Littoral Combat Ship's MCM Package Moves Forward

The Knifefish UUV (General Dynamics)

Published Jan 28, 2019 11:03 AM by The Maritime Executive

The long-awaited mine countermeasures (MCM) system for the Littoral Combat Ship made a significant step forward on January 14 when USS Independence completed shipboard integration testing with two more "mission package" elements. 

The two systems — the Knifefish unmanned undersea vehicle (UUV) and the Unmanned Influence Sweep System (UISS) — are a subset of the seven components required for the Independence-class Littoral Combat Ship to carry out its mine countermeasures mission. The complete package has experienced significant delays, and the Navy anticipates that it will not be ready for a full-scale initial operational test until 2021 - 11 years after the first Independence-class ship was commissioned. 

During the recent tests, the two systems demonstrated their comms link with the mother ship and executed multiple launch and recovery evolutions. The Navy's LCS Mission Module Program unit described this as a sugnificant milestone: all vehicle components have now been tested aboard the Independence-class LCS. 

Last year, the DoD Inspector General found that the Navy declared that three of the other components were ready for an initial operating capability before demonstrating that they were "effective and suitable." These elements included two helicopter-mounted components, ALMDS and AMNS, and the COBRA Block I coastal battlefield reconnaissance and analysis system, an unmanned aerial vehicle payload. "As a result, the Navy delivered units that have known performance problems to the fleet for use aboard the Littoral Combat Ship and other platforms," the DOD IG concluded.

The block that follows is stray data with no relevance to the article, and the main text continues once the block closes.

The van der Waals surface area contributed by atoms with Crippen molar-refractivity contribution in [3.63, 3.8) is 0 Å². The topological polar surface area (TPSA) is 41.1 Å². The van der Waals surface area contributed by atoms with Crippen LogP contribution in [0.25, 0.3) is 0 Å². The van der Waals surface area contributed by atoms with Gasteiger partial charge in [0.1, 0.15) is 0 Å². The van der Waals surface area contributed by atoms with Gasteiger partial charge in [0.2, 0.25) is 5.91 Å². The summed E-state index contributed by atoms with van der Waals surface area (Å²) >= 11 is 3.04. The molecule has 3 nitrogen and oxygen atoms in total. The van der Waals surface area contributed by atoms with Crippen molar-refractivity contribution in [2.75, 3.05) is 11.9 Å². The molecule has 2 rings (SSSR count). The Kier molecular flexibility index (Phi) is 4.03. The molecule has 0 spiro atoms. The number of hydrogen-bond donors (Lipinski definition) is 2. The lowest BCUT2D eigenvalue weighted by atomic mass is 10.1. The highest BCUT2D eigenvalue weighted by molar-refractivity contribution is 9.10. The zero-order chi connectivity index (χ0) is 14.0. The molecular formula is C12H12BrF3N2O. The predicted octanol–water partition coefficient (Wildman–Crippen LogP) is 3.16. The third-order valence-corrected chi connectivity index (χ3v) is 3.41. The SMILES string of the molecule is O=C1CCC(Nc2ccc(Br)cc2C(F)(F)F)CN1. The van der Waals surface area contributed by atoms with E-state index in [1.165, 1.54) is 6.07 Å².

Like the other LCS mission packages, the complete minehunting package was originally intended to be modular and "swappable" so that the LCS could carry out many different tasks. However, according to a GAO analysis, the battlefield "swap" time could be as long as three weeks due to port transits, special tools and specialized personnel required for loading out each package. The Navy has decided to deemphasize this feature in favor of specialized squadrons, each focused on one of three mission areas. As part of a broader reorganization for the LCS program, the vessels have been sorted into four-ship divisions, each focused on a single warfare area – surface warfare, mine warfare or anti-submarine warfare.